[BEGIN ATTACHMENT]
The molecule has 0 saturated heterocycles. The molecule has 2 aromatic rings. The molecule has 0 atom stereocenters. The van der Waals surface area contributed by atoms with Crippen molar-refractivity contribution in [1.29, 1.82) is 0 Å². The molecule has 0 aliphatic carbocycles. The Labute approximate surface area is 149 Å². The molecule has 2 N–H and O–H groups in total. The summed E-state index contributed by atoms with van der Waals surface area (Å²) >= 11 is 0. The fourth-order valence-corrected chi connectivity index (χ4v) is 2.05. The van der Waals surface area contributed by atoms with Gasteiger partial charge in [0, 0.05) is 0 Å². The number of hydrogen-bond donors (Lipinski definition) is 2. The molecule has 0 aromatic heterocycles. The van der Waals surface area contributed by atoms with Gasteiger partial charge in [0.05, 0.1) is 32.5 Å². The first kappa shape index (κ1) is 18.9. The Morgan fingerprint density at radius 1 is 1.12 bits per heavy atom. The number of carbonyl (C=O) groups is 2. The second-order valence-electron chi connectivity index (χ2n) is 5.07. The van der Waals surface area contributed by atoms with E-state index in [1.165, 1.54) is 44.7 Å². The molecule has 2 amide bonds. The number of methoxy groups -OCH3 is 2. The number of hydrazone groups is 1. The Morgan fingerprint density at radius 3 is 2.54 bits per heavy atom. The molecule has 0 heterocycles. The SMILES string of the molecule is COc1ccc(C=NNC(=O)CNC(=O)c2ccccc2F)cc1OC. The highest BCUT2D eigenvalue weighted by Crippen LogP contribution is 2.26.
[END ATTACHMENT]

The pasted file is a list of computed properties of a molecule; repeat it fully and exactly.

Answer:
The molecule has 0 saturated heterocycles. The molecule has 2 aromatic rings. The molecule has 0 atom stereocenters. The van der Waals surface area contributed by atoms with Crippen molar-refractivity contribution in [1.29, 1.82) is 0 Å². The molecule has 0 aliphatic carbocycles. The Labute approximate surface area is 149 Å². The molecule has 2 N–H and O–H groups in total. The summed E-state index contributed by atoms with van der Waals surface area (Å²) >= 11 is 0. The fourth-order valence-corrected chi connectivity index (χ4v) is 2.05. The van der Waals surface area contributed by atoms with Gasteiger partial charge in [0, 0.05) is 0 Å². The number of hydrogen-bond donors (Lipinski definition) is 2. The molecule has 0 aromatic heterocycles. The van der Waals surface area contributed by atoms with Gasteiger partial charge in [0.05, 0.1) is 32.5 Å². The first kappa shape index (κ1) is 18.9. The Morgan fingerprint density at radius 1 is 1.12 bits per heavy atom. The number of carbonyl (C=O) groups is 2. The second-order valence-electron chi connectivity index (χ2n) is 5.07. The van der Waals surface area contributed by atoms with E-state index in [1.165, 1.54) is 44.7 Å². The molecule has 2 amide bonds. The number of methoxy groups -OCH3 is 2. The number of hydrazone groups is 1. The Morgan fingerprint density at radius 3 is 2.54 bits per heavy atom. The molecule has 0 heterocycles. The SMILES string of the molecule is COc1ccc(C=NNC(=O)CNC(=O)c2ccccc2F)cc1OC. The highest BCUT2D eigenvalue weighted by Crippen LogP contribution is 2.26.